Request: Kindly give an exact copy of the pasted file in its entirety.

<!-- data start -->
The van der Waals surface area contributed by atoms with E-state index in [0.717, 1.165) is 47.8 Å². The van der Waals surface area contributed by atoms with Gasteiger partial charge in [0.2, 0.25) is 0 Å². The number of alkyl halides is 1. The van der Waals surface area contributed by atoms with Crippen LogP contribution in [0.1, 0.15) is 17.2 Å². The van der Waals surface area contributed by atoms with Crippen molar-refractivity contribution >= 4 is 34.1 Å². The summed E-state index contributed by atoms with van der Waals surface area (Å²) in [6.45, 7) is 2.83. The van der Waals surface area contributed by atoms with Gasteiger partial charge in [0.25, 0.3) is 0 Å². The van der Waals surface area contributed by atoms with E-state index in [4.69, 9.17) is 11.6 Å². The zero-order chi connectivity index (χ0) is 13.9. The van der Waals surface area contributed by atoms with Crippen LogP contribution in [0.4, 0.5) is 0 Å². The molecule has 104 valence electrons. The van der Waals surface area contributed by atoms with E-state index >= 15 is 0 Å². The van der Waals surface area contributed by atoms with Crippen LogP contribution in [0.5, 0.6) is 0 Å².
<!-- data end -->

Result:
The van der Waals surface area contributed by atoms with E-state index in [0.717, 1.165) is 47.8 Å². The van der Waals surface area contributed by atoms with Gasteiger partial charge in [0.2, 0.25) is 0 Å². The number of alkyl halides is 1. The van der Waals surface area contributed by atoms with Crippen LogP contribution in [0.1, 0.15) is 17.2 Å². The van der Waals surface area contributed by atoms with Crippen molar-refractivity contribution >= 4 is 34.1 Å². The summed E-state index contributed by atoms with van der Waals surface area (Å²) in [6.45, 7) is 2.83. The van der Waals surface area contributed by atoms with Gasteiger partial charge in [0.25, 0.3) is 0 Å². The van der Waals surface area contributed by atoms with E-state index in [4.69, 9.17) is 11.6 Å². The zero-order chi connectivity index (χ0) is 13.9. The van der Waals surface area contributed by atoms with Crippen LogP contribution in [0.4, 0.5) is 0 Å². The molecule has 104 valence electrons. The van der Waals surface area contributed by atoms with E-state index >= 15 is 0 Å². The van der Waals surface area contributed by atoms with Crippen LogP contribution in [0.5, 0.6) is 0 Å².